We all know that the wagon will only go as fast as the donkey that pulls it, yet how many of us actually spend the same time scrutinising ourselves as what we do on our bikes? What starts off as a slight niggle can soon escalate and hamper your performance.

Source of pain
Cycling is such a repetitive motion that any slight variation can lead to irritation of tissues, pain and imbalance of musculature. We all have different breaking points, some of us reach these quickly and pains begin, some take a lot before the wheel falls off, and some just never reach that point. This depends on many variables i.e. genetics, type of training, amount of training and it’s a delicate art of knowing your limits while combining recovery with training i.e. the fitter you are, the more your body can handle.

Being able to locate a structure that is causing the pain i.e. plica, cartilage, muscle, tissue is only the beginning of resolving that niggle. To achieve long-term resolution, you need to find the underlying problem that caused the structure to be irritated in the first place and correct it accordingly. An x-ray or MRI scan may help identify the structure, but often cyclist’s symptoms gradually build up and generally investigations will come back clear. Health professionals and patients alike can become too fixated on the structure and focus resolving this without considering the cause as to why it has become inflamed in the first place.

Posture and positioning
Knees are one of the most common symptomatic structures with cyclists and yet very rarely it’s the cause of the problem. It is a classic example of “piggy-in-the-middle” being at the mercy of the hip, pelvis and ankle and their movements.

So many injuries, particularly cycling, are related to poor biomechanics and poor posture and positioning. Think of you legs when cycling, they are like pistons in a car engine, if you are doing 80rpms for 3 hours your leg will have done 14,400 revolutions! Any asymmetry or overuse of a muscle can quickly cause a structure to become irritated.

The number one destroyer for cyclists is bike set-up. We all have different body shapes and it is vital that your bike matches your body and the length of your limbs. A bike fitting is vital and is one of the first things a cyclist should focus on. A little effort in correcting heights and length can have a huge effect in improving power and get your body into the correct biomechanical set-up, reducing the likelihood of problems occurring. Once on the bike, you need to be able to maintain your correct positioning of your pelvis and lumbar (core) region. Think of this as the foundation you would build a house on, if its unstable or positioned incorrectly, you’ve got a leaning tower of Pisa! Core stability is vital to everyday life, with sport it is absolutely essential to have good stability to achieve your potential.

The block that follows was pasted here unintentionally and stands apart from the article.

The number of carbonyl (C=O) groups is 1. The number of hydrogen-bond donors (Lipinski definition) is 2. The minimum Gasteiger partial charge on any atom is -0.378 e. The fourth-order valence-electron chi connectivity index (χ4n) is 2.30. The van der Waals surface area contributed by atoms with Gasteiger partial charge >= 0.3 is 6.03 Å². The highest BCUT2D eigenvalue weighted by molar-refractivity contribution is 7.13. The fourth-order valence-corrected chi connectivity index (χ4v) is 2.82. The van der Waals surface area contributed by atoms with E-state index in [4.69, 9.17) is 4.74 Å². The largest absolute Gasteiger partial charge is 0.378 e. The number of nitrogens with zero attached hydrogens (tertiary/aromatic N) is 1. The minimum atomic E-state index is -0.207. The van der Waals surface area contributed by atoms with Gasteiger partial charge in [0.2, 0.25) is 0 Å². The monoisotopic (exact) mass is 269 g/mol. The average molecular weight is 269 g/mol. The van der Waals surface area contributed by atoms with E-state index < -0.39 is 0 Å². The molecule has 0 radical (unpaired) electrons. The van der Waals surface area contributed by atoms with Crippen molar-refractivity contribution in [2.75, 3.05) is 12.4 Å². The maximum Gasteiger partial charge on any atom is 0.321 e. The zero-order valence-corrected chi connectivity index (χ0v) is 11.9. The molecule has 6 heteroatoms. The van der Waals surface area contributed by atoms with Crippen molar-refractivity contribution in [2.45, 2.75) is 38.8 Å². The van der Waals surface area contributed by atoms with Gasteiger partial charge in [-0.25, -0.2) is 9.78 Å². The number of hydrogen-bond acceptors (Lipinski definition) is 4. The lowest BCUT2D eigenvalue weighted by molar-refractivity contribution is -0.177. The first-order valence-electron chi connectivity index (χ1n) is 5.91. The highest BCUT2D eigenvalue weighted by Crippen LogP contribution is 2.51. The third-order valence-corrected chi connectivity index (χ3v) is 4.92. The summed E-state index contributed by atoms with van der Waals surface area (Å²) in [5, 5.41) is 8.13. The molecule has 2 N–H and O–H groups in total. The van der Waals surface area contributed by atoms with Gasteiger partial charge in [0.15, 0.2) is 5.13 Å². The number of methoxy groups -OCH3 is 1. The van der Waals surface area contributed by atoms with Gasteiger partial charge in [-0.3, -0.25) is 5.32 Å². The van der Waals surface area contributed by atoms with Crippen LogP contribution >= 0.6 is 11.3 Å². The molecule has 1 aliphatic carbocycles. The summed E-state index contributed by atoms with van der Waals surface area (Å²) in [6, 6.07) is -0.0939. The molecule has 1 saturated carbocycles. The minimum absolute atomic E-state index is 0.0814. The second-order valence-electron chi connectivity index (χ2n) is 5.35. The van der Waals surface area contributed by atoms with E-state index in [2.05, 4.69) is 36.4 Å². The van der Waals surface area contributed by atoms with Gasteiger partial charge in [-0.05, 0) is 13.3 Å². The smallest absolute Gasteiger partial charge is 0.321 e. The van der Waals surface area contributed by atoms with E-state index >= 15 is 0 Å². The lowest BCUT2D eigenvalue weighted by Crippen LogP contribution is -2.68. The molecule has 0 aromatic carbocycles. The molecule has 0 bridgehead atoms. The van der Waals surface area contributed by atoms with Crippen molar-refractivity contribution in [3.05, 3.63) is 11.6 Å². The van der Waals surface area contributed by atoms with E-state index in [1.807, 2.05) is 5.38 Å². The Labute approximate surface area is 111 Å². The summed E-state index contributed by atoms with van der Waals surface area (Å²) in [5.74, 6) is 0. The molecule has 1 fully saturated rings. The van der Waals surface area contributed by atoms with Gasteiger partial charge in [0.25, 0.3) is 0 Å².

Pedaling
The next biggest is pedaling technique. We all feel our legs moving around but how many of us actually spend time ‘feeling’ our legs move around? With cleats, it is all too easy to cheat and get into a bad rhythm during various phases of the revolution of your leg. Spending time on those base-training off-season sessions to concentrate on even pressure through the cleat should result in a symmetrical rhythm, therefore a symmetrical ‘burn’ in both legs at the end. If your cramping up consistently on one leg or the ache is more intense then you need to review your technique again.

Flexibility
Another major issue is flexibility. As we train, we are stressing our systems and tissue, inducing an adaptive response so that it can deal with this stress in the future.

The ‘burn’ we feel is actually minor damage done to the tissue, as it heals it shortens the tissue, over time this can tighten around joints and change our biomechanics. Being able to maintain certain positions on a bike is reliant of having sufficient length of certain tissues. A restriction in one area leads to compensation in another resulting in certain tissues being stressed far more and increasing the chances of damage. Long (30 – 40sec) sustained stretching to all major muscle groups and regions involved is absolutely crucial to you achieve your capabilities.

Your body
Do you suffer from aches and pain during or after biking? Are you not sure if you have the correct posture or technique? Or would you like to learn biker specific stretches to stay flexible? Call us now 604 – 263 4414 or book online and let us help you perform pain free and to the best of your ability!